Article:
Do you remember in the movie Jaws when the Sheriff Brody (Roy Scheider) was facing imminent death at the end of the movie? It’s a scene of high drama. It’s a you or me face-off and it looks like Brody is on the losing end with a shark…until he reaches for a life line.

From the Peter Benchley script (this draft only has his name on it) at page 112:

Brody is sliding toward (the shark) with the rest of the debris as the bow raises thirty degrees. He intercepts one of Hooper’s compressed air tanks and just as he and everything else pours toward the whirlpool and into the jaws Brody braces himself and shoves the tanks at the bottomless pit. They jam between the upper and lower jaws and stick fast.

But where did these compressed air tanks come from? The tanks are loaded on Quint’s (Robert Shaw) boat on page 79. They are intended for diving by Hooper, but just so we know the power and danger of the tanks Benchley writes a little exposition.

Quint almost trips over Hooper’s tanks as he walks to the chum barrels. He roughly kicks them aside.

Fancy goddamn toys….

(jumping up)
Careful! Compressed air — you crack that and it explodes like a bomb!

It’s a quick exchange that doesn’t draw attention to itself. So now let’s fast forward to page 112 of the 113 page script. Brody has tossed the tanks in the shark’s mouth. That’s the set-up and now the payoff. Benchley writes (major spoiler coming):

The shark twists backward in the water and turns away. Hooper, rising, is peering around for Brody and Quint. The shark is spinning in crazed circles, the head-thrusts indicating that it can neither dislodge nor swallow the silver tanks. It bites down at fifteen tons pressure per square inch. The TANKS EXPLODE!

Now Spielberg (or Benchley, or additional credited writer Carl Gottieb, or even somebody else) said something like, “Yeah, technically Brody got the shark, but what if we raised the stakes? What if we put victory or defeat in the hands of Brody? Wouldn’t that be a more satisfactory ending than the shark basically killing himself? Brody is a cop, he knows how to shoot a gun. We laughed at him for pulling out his pistol at one point and trying to shoot this giant killer shark. ‘ But what if he falls back on his marksmanship and takes a rifle and has to shoot the compressed air tanks wedged in the sharks teeth or he’s a dead man?” The audiences will be thinking ‘Good luck. That’s not going to work.’ The shark gets closer and closer. Brody pulls himself together, concentrates, fires…and boom The TANK EXPLODES.”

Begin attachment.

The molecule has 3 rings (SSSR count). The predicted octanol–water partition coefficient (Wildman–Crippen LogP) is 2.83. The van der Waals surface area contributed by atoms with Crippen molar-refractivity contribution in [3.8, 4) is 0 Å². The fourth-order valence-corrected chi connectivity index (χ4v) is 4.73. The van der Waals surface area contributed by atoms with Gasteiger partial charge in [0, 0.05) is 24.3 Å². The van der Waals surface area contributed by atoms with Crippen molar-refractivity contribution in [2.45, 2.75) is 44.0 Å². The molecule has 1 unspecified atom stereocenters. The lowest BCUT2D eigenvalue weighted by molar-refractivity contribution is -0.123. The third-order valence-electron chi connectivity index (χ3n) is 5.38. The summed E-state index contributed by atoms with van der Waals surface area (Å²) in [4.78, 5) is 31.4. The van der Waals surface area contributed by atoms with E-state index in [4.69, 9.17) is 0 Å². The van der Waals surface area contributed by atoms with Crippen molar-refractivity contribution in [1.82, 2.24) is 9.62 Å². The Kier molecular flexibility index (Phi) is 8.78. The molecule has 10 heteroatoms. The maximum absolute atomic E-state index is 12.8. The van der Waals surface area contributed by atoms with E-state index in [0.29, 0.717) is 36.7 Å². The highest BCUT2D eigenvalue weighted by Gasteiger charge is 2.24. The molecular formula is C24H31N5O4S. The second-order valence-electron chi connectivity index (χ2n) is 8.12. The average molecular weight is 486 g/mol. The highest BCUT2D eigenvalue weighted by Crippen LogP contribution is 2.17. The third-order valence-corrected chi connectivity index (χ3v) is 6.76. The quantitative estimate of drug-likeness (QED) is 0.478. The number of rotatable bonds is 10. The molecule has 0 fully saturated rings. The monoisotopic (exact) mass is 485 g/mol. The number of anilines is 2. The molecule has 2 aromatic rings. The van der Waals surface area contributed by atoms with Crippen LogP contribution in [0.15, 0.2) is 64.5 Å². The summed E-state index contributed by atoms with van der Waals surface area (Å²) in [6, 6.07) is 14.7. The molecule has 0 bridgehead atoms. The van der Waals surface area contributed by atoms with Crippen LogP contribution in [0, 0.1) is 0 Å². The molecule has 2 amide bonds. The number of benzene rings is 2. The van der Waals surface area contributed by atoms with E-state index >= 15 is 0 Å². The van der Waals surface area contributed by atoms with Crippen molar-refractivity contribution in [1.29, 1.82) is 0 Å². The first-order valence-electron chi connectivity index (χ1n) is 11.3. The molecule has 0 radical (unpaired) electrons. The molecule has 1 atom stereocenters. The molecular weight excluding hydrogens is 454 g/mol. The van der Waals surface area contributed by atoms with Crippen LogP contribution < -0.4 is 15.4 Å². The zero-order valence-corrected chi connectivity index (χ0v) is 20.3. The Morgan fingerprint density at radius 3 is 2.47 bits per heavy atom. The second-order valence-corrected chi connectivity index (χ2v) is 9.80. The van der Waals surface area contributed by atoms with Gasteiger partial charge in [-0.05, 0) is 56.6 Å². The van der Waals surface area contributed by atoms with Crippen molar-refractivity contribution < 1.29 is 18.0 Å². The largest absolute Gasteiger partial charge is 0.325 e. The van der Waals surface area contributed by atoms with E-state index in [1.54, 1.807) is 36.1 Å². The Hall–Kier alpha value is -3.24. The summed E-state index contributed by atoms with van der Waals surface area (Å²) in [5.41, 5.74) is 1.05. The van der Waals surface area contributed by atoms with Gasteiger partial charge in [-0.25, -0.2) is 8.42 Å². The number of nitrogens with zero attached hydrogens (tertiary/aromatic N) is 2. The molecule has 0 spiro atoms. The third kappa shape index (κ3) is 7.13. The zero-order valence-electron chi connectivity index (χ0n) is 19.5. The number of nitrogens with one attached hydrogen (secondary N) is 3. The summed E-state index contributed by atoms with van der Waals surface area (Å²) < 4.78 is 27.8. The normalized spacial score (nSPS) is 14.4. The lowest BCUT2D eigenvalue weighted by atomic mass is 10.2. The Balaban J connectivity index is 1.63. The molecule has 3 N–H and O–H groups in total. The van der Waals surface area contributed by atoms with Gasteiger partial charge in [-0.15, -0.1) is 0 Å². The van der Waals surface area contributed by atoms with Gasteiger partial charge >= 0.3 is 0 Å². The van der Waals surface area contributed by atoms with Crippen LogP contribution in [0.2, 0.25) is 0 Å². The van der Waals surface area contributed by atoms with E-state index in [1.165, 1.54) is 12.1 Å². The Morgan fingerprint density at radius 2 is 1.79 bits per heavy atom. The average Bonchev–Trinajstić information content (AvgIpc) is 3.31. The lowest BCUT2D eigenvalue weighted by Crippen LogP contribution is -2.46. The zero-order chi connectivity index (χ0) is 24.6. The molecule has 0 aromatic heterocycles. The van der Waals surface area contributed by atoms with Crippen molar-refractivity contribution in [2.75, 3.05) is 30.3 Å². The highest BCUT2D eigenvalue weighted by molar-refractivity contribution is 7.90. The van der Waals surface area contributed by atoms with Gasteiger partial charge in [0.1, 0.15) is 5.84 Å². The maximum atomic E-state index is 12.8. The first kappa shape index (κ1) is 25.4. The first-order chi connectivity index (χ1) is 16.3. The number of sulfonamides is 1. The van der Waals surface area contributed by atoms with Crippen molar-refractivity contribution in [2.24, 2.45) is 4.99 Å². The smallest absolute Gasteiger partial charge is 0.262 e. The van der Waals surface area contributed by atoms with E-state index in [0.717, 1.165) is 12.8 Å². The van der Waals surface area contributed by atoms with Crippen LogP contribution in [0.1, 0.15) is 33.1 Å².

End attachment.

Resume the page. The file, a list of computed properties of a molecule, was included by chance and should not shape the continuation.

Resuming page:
That’s what happens in the movie. The box office exploded as well. And some would say that Jaws was the film that changed American movies forever. With a great big assist by a great life line.

In the book Writing the Script (which happened to be published in 1979—the same year as Syd Field’s Screenplay) Wells Root writes;

“This life line, therefore, is whatever device you can use to resolve your hero or heroine’s problem…But the technique has certain strict limitations. It must be logical. Not cloud-built or contrived. It should not be just wild luck, such as a lightning bolt killing the heavy or a flash flood drowning all the escaping bandits. Your life line should not be deus ex machina. That is latin for ‘a god from the machine.'”

So give your character a life line, but always remember to set it up properly so we’re not reading your script or watching your moving and reacting with a uniform bewildered look as we bury our face in our hands.

And just for the record, life lines tend to have the most impact when what’s at stake is life or death. (What’s at Stake? Tip #9)

What are some of your favorite movie life lines?

Scott W. Smith

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The story of the missing little girl who was found yesterday in Florida has caused quite a stir in the news the last few days. Eleven year old Nadia Bloom has Asperger’s syndrome and wandered off into the woods alone and wasn’t rescued until four days later.

Having grown-up in Central Florida, the area she was rescued is very familiar to me. And this is one time when the press has not given to hyperbole. Calling it the woods doesn’t do it justice—there is a reason why this area is not just another Orlando area subdivison. It is rugged swampland complete with dense foliage, muck and snakes. While I don’t know the exact area where she was rescued, I do know nearby Lake Jesup in Winter Springs is estimated to have an alligator population of over 10,000.

Bloom was thankfully carried out alive with just bug bites and dehydration and I bet one heck of a story to tell. Her father said she, “is a nature lover. She went on a bike ride and stopped and went off to take some pictures.”

The first time I ever heard of Asperger’s syndrome was in a book by playwright/screenwriter David Mamet, Bambi vs. Godzilla;

“I think it is not impossible that Asperger’s syndrome helped make the movies. The symptoms of this developmental disorder include early precocity, a great ability to maintain masses of information a lack of ability to mix with groups in age-appropriate ways, ignorance of or indifference to social norms, high intelligence, and difficulty with transitions, married to a preternatural ability to concentrate on the minutia of the task at hand. This sounds like a movie director to me.”